Ablaze with runners, kickers and cheering parents, the fall season officially kicked off for the West Valley Soccer League on Saturday across 21 fields at 4 locations.
This fall, the league has put together 321 boys and girls teams consisting of 2,800 players ages 5 to 15. The teams will play more than 160 games on fields at Pierce Community College in Woodland Hills, Round Meadow Elementary School and Alice C. Stelle Middle School in Calabasas and Columbus Middle School in Canoga Park.
WVSL, more commonly known by its acronym, is a recreational soccer league that introduces and encourages boys and girls of all athletic abilities to embrace and enjoy soccer. The mission of this non-profit organization, established in 1965, is to continue to share with the community a sport that the world has embraced fondly.
“[WVSL] has been able to create an atmosphere of fun. [WVSL] is truly about the recreational development of young players,” explained VP General Manager Paul Clifton.
Opening day was something the Gofnung family looked forward to as twins Dean and Aiden, 5, took to the field for the first time.
“I’m just excited to see the kids playing with new friends,” said mom Marwa Kilani-Gofnung, about the boys’ first team experience. “It’s not about the individual, but about the team.”
Kilani-Gofnung said she relies heavily on recommendations when it comes to activities and school choices for her children. Based on word of mouth, she was sold on the league’s reputation.
The Alzates family members, on the other hand, are WVSL veterans. They’ve been with the league for 10 years. The family, who “lives and breathes” soccer, has three children who are in the more competitive Real So Cal Club Soccer, one child in the recreational league, and both mom and dad coach.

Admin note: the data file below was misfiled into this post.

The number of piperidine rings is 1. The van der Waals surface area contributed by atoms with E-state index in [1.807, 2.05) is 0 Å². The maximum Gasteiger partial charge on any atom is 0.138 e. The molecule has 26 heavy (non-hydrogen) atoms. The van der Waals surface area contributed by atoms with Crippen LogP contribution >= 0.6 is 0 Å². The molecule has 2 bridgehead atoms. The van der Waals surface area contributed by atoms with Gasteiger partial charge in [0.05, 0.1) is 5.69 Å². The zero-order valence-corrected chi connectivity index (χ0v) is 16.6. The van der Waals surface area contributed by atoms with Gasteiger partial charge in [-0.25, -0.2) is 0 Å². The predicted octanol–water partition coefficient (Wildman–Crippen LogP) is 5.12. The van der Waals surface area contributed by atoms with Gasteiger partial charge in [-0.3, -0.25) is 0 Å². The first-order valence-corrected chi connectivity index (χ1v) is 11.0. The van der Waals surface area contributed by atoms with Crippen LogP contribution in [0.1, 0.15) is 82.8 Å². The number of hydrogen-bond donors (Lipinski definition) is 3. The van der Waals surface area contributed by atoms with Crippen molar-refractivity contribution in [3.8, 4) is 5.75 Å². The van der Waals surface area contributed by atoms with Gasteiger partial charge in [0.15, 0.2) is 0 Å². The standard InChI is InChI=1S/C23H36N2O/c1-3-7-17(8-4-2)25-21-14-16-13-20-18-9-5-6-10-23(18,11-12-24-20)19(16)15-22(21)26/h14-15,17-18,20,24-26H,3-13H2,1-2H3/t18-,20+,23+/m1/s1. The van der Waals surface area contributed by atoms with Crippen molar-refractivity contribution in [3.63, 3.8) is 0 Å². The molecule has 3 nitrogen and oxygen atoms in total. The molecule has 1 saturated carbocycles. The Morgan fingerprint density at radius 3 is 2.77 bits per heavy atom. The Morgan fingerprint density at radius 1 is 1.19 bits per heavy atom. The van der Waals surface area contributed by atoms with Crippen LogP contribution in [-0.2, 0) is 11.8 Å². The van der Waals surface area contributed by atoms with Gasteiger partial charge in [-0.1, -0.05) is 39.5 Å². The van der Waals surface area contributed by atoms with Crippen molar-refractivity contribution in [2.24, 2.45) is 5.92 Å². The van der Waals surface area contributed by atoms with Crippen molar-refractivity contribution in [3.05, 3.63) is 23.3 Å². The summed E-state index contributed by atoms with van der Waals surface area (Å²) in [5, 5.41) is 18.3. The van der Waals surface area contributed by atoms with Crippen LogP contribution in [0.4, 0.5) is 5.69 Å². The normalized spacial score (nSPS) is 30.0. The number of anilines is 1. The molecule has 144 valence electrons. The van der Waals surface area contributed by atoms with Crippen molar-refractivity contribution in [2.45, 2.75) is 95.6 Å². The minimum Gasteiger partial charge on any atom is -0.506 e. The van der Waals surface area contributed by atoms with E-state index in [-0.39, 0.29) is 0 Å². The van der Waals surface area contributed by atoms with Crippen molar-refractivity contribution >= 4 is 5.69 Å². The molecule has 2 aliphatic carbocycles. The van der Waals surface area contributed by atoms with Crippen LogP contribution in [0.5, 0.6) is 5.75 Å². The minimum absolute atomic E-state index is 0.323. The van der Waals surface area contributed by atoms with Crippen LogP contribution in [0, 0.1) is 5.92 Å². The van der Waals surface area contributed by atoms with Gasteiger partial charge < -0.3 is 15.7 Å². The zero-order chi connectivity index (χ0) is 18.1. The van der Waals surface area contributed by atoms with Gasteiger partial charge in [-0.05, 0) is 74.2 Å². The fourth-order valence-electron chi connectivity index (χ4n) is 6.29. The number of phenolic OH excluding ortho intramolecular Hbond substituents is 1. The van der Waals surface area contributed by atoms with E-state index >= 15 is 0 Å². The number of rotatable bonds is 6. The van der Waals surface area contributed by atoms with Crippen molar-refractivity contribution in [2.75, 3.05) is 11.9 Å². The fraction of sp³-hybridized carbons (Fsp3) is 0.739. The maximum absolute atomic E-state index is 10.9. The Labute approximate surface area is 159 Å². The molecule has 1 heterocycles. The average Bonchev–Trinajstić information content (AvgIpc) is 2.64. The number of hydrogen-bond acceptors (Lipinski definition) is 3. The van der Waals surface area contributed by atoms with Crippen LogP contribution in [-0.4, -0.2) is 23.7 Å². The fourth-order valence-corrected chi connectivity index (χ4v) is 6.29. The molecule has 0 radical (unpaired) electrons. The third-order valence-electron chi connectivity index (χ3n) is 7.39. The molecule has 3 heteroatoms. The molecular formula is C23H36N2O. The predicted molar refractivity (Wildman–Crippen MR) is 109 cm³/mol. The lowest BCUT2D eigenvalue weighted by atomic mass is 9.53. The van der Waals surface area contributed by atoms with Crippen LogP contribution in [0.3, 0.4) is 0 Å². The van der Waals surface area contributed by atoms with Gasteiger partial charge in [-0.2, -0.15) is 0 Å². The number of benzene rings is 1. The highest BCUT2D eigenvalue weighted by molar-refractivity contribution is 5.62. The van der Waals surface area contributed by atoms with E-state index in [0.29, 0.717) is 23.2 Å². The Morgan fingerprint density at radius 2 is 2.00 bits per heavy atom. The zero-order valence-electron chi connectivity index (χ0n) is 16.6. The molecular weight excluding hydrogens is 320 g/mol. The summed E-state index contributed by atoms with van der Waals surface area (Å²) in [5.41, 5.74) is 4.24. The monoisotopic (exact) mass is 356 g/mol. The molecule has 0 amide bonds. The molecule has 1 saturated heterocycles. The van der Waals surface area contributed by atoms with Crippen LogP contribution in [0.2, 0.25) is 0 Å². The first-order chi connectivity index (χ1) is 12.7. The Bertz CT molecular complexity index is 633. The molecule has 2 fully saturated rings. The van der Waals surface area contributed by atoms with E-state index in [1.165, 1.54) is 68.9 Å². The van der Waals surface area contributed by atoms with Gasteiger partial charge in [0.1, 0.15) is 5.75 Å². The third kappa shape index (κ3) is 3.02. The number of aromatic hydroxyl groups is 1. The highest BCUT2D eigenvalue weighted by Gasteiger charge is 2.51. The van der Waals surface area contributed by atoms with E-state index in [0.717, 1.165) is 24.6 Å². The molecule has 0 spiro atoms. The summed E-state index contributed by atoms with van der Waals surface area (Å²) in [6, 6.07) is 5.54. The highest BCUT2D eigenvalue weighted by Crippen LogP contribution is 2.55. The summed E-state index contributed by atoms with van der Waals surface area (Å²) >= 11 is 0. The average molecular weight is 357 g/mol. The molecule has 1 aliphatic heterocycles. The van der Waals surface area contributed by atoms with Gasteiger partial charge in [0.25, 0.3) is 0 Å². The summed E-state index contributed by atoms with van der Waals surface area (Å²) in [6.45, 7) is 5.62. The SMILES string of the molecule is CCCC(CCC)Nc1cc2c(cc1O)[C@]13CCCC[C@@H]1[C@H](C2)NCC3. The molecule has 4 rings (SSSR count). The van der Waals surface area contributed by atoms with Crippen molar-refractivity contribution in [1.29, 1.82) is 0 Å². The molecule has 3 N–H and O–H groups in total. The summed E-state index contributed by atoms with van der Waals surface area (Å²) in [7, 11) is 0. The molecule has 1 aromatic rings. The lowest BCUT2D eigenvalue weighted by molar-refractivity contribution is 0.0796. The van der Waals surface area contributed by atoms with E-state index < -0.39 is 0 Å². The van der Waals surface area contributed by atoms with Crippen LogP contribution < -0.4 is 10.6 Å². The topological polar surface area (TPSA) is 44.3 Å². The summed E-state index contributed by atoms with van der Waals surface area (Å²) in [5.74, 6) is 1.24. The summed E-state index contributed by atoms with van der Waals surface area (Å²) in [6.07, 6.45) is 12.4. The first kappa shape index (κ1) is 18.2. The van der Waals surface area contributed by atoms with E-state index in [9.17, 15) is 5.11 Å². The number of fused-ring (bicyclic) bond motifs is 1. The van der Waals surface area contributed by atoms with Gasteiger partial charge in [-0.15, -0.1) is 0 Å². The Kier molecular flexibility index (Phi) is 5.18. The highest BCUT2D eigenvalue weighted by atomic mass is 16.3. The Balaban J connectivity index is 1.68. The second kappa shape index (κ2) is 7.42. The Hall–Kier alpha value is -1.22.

“Watching the kids have fun and develop [as players]” is what Jody Alzate said was the most rewarding aspect of the family’s involvement with the sport.
“My number one rule is to have fun. The bonus is seeing them improve,” she said.
A staple within the San Fernando Valley for more than 45 years, WVSL does have its challenges. As the world of competitiveness has taken the fun out of the game, the league strives to keep everything in check.
“It’s not about the champion or big trophies,” Clifton said.
His hopes are that parents embrace the sport and set an example for young players today.
Parent volunteer coaches are essential to the existence of teams. Encouraging parental participation, WVSL holds coaching clinics for both the novice and the knowledgeable. In the workshops, parents learn age-appropriate techniques, game rules and player management. Volunteer coaches are required to be licensed by the California Youth Soccer Association (CYSA) and must be risk management certified through the Department of Justice according to the WVSL website.
A popular fixture to WVSL is the Friday Nights Skills Academy at Pierce College. In this clinic open to all current players, boys and girls have a chance to hone their skills and learn proper techniques with obstacle stations placed throughout the open field. Players are divided by age and run each course in an allotted time.
WVSL also offers a two-week camp in the summer.
Some players that have started with the recreational league have gone on to Real So Cal, a competitive soccer club for the serious player. Where WVSL teams play against other teams within the league, club players play against other clubs in Southern California and beyond. Throughout the years, Real So Cal has added to its list of accolades state titles and US National Championships. Real So Cal Soccer Club also offers scholarships to underprivileged youth.
For more information the league, Real So Cal Club Soccer and the upcoming Spring 2013 Season, visit the WVSL website.